He said the thing about second term in all political climes was that voters must have a practical reason to vote for someone.
Shehu said Buhari had not given anyone an excuse not to choose him, saying his “is an administration that has something for everyone.”
According to the President’s spokesman, while the ruling All Progressives Congress did extremely well in the North during the last general elections to come to power, there are indications that in 2019, it will do in the South, what it did in the North in 2015.
Shehu observed that since Buhari declared his intention to seek second term, all hell had been let loose by “the chaotic, ill-prepared opposition camp.”
He admitted that in democracies around the globe, second terms by incumbents were usually harder to get simply because there was always some kind of anti-incumbency feeling, leading to a loss of faith among those supporters.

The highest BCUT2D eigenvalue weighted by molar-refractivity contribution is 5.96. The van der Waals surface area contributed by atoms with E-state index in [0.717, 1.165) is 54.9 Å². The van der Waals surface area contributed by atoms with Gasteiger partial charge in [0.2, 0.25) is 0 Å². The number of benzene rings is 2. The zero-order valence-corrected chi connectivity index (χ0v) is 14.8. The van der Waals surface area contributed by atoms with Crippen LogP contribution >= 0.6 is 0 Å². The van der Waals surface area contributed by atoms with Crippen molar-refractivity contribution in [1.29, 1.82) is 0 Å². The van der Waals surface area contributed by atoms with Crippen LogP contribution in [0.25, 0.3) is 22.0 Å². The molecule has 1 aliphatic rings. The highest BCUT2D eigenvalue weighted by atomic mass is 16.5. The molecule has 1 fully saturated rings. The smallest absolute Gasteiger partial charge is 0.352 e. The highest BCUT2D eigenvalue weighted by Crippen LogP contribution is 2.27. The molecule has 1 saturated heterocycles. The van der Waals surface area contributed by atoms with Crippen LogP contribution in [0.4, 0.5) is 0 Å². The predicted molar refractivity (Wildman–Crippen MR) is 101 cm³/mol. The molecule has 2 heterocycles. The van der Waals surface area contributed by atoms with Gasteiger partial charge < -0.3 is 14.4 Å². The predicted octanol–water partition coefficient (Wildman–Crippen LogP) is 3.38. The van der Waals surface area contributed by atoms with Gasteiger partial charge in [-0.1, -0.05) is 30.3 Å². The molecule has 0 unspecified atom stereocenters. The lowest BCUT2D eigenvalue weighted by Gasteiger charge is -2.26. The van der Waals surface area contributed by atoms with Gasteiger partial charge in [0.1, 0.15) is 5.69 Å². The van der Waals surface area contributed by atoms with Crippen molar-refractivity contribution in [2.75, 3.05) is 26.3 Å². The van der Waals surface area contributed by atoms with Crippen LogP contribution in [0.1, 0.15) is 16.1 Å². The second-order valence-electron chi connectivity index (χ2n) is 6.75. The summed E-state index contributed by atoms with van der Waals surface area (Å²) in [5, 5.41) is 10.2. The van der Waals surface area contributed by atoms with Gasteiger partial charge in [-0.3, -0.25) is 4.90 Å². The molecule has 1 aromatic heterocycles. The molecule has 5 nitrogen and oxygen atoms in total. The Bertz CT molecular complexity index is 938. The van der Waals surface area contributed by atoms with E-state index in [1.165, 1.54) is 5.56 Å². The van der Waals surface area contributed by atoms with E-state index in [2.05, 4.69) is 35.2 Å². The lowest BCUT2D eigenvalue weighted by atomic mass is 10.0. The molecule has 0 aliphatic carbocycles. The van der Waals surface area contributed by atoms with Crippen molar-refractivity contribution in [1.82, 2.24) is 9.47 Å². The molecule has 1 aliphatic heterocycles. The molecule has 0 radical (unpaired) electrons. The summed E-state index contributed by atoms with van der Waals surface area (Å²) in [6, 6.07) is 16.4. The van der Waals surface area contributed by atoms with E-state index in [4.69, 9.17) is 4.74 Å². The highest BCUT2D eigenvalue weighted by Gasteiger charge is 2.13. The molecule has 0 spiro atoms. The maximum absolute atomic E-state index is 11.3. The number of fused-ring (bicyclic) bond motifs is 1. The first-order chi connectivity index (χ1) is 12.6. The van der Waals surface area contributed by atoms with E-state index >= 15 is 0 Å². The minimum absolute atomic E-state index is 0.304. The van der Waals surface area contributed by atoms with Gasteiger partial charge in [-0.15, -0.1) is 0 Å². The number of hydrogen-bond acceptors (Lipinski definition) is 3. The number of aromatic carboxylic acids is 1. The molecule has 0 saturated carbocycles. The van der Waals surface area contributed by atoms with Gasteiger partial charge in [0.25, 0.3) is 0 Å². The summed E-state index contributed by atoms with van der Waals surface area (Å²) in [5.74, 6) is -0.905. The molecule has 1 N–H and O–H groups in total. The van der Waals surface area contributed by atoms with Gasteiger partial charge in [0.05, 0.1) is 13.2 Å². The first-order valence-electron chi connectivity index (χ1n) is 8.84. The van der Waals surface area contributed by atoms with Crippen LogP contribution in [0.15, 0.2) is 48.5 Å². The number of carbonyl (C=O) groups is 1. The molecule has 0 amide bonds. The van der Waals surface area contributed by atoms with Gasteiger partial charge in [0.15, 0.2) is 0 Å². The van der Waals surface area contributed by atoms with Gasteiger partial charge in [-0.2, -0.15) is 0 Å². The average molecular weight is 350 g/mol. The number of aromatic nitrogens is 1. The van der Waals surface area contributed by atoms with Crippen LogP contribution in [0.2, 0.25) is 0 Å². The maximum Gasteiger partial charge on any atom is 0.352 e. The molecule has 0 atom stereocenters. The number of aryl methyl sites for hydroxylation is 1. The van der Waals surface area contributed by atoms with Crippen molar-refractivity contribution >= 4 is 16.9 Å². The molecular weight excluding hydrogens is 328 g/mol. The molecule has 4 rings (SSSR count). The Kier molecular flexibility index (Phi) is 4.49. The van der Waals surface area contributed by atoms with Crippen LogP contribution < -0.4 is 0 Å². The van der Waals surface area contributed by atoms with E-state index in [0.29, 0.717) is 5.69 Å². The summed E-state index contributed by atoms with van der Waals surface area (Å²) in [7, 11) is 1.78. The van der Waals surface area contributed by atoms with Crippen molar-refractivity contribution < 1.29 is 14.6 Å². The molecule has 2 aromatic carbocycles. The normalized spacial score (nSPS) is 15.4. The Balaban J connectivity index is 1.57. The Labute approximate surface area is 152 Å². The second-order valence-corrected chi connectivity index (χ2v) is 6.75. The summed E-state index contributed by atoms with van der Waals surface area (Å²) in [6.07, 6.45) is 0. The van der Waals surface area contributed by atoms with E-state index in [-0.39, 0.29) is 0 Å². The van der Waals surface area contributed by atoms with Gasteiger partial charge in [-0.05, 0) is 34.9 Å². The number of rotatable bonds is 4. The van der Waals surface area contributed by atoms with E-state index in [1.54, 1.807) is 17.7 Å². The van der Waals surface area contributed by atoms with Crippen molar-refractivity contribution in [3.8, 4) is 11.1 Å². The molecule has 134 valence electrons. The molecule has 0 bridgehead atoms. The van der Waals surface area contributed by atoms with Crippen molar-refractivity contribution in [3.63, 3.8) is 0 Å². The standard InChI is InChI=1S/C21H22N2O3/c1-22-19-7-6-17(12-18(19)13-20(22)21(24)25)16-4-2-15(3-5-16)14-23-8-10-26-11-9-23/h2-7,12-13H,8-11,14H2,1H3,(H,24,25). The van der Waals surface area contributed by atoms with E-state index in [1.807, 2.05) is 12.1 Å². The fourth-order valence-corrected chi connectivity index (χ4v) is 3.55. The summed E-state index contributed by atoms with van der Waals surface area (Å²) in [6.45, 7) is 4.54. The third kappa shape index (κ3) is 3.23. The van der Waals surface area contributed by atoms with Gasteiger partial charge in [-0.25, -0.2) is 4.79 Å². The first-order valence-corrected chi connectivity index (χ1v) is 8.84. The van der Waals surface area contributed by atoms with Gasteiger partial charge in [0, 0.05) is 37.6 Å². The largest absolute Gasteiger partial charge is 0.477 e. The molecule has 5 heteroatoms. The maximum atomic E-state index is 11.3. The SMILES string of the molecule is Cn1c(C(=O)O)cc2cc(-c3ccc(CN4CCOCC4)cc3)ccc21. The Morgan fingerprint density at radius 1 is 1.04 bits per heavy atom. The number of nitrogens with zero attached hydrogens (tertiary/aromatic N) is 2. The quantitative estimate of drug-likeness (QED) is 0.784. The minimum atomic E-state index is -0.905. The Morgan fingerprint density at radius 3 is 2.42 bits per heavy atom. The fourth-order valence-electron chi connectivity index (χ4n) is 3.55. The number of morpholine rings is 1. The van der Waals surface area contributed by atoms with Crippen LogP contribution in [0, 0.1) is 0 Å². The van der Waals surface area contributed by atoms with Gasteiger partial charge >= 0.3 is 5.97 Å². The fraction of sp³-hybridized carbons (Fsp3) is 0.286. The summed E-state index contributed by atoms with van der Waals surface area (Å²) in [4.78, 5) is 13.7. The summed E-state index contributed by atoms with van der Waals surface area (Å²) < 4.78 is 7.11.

“For President Buhari, who won with massive votes in 2015, his major challenge is to do as well as he did, or even better. He came to power with a lot of expectations and Nigerians had, justifiably placed very high hopes on him.
“As we said sometime back, he as a consequence, has become a victim of the tyranny of expectations. The weight of unrealistic expectations has evidently blinded many of the people from seeing the revolutionary changes happening across the nation.
“Nigerians expected him to undo the damage of several decades of mis-governance and naturally, many are already feeling frustrated that he hadn’t done that in three years,” he said.